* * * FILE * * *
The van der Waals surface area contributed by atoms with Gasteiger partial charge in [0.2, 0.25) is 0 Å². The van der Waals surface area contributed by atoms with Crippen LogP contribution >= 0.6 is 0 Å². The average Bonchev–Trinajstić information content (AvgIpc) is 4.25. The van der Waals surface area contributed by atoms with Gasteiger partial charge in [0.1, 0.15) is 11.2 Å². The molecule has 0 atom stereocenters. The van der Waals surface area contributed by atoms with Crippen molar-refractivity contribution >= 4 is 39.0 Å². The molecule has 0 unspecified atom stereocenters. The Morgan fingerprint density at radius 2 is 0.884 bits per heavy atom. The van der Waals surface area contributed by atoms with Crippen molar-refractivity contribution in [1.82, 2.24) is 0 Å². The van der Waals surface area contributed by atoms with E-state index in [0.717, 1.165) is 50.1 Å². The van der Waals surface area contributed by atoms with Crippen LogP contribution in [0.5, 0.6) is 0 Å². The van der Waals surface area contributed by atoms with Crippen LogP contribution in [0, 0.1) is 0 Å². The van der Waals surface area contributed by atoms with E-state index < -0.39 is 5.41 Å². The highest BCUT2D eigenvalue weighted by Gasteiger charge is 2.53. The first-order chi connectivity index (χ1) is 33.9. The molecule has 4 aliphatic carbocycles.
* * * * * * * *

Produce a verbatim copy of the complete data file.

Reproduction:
The van der Waals surface area contributed by atoms with Gasteiger partial charge in [0.2, 0.25) is 0 Å². The van der Waals surface area contributed by atoms with Crippen LogP contribution >= 0.6 is 0 Å². The average Bonchev–Trinajstić information content (AvgIpc) is 4.25. The van der Waals surface area contributed by atoms with Gasteiger partial charge in [0.1, 0.15) is 11.2 Å². The molecule has 0 atom stereocenters. The van der Waals surface area contributed by atoms with Crippen molar-refractivity contribution >= 4 is 39.0 Å². The molecule has 0 unspecified atom stereocenters. The Morgan fingerprint density at radius 2 is 0.884 bits per heavy atom. The van der Waals surface area contributed by atoms with Crippen molar-refractivity contribution in [1.82, 2.24) is 0 Å². The van der Waals surface area contributed by atoms with E-state index in [0.717, 1.165) is 50.1 Å². The van der Waals surface area contributed by atoms with Crippen LogP contribution in [0.5, 0.6) is 0 Å². The van der Waals surface area contributed by atoms with Crippen LogP contribution in [0, 0.1) is 0 Å². The van der Waals surface area contributed by atoms with E-state index < -0.39 is 5.41 Å². The highest BCUT2D eigenvalue weighted by Gasteiger charge is 2.53. The first-order chi connectivity index (χ1) is 33.9. The molecule has 4 aliphatic carbocycles.